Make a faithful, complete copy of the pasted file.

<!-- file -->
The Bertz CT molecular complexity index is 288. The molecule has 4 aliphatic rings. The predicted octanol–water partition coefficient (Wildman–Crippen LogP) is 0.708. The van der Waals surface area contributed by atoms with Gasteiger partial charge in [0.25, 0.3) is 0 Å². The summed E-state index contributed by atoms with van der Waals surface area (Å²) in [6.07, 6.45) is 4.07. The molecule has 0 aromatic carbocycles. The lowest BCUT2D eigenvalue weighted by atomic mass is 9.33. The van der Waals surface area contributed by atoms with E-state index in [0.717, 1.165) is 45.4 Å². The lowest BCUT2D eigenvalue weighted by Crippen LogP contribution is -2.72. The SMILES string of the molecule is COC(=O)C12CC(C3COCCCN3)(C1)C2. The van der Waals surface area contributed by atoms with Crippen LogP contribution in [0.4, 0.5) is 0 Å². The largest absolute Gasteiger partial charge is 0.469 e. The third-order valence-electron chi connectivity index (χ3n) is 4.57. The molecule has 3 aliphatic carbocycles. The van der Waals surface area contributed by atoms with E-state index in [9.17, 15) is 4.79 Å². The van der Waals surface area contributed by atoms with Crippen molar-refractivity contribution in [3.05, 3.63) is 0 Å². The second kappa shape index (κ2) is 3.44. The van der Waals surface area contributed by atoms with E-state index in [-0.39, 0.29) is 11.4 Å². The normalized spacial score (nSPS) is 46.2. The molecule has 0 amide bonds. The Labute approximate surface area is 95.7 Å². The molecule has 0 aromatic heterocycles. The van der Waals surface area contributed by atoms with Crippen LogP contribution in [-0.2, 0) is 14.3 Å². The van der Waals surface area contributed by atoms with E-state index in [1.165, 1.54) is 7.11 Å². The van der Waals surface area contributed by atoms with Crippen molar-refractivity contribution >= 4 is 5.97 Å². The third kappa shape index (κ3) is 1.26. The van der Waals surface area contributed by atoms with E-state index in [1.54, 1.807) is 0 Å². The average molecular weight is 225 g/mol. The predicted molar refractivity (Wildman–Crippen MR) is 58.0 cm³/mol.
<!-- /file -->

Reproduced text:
The Bertz CT molecular complexity index is 288. The molecule has 4 aliphatic rings. The predicted octanol–water partition coefficient (Wildman–Crippen LogP) is 0.708. The van der Waals surface area contributed by atoms with Gasteiger partial charge in [0.25, 0.3) is 0 Å². The summed E-state index contributed by atoms with van der Waals surface area (Å²) in [6.07, 6.45) is 4.07. The molecule has 0 aromatic carbocycles. The lowest BCUT2D eigenvalue weighted by atomic mass is 9.33. The van der Waals surface area contributed by atoms with E-state index in [0.717, 1.165) is 45.4 Å². The lowest BCUT2D eigenvalue weighted by Crippen LogP contribution is -2.72. The SMILES string of the molecule is COC(=O)C12CC(C3COCCCN3)(C1)C2. The van der Waals surface area contributed by atoms with Crippen LogP contribution in [0.4, 0.5) is 0 Å². The largest absolute Gasteiger partial charge is 0.469 e. The third-order valence-electron chi connectivity index (χ3n) is 4.57. The molecule has 3 aliphatic carbocycles. The van der Waals surface area contributed by atoms with E-state index in [9.17, 15) is 4.79 Å². The van der Waals surface area contributed by atoms with Crippen molar-refractivity contribution in [3.05, 3.63) is 0 Å². The second kappa shape index (κ2) is 3.44. The van der Waals surface area contributed by atoms with E-state index in [-0.39, 0.29) is 11.4 Å². The normalized spacial score (nSPS) is 46.2. The molecule has 0 amide bonds. The Labute approximate surface area is 95.7 Å². The molecule has 0 aromatic heterocycles. The van der Waals surface area contributed by atoms with Crippen LogP contribution in [-0.2, 0) is 14.3 Å². The van der Waals surface area contributed by atoms with E-state index in [1.165, 1.54) is 7.11 Å². The van der Waals surface area contributed by atoms with Crippen molar-refractivity contribution >= 4 is 5.97 Å². The third kappa shape index (κ3) is 1.26. The van der Waals surface area contributed by atoms with E-state index in [1.54, 1.807) is 0 Å². The average molecular weight is 225 g/mol. The predicted molar refractivity (Wildman–Crippen MR) is 58.0 cm³/mol.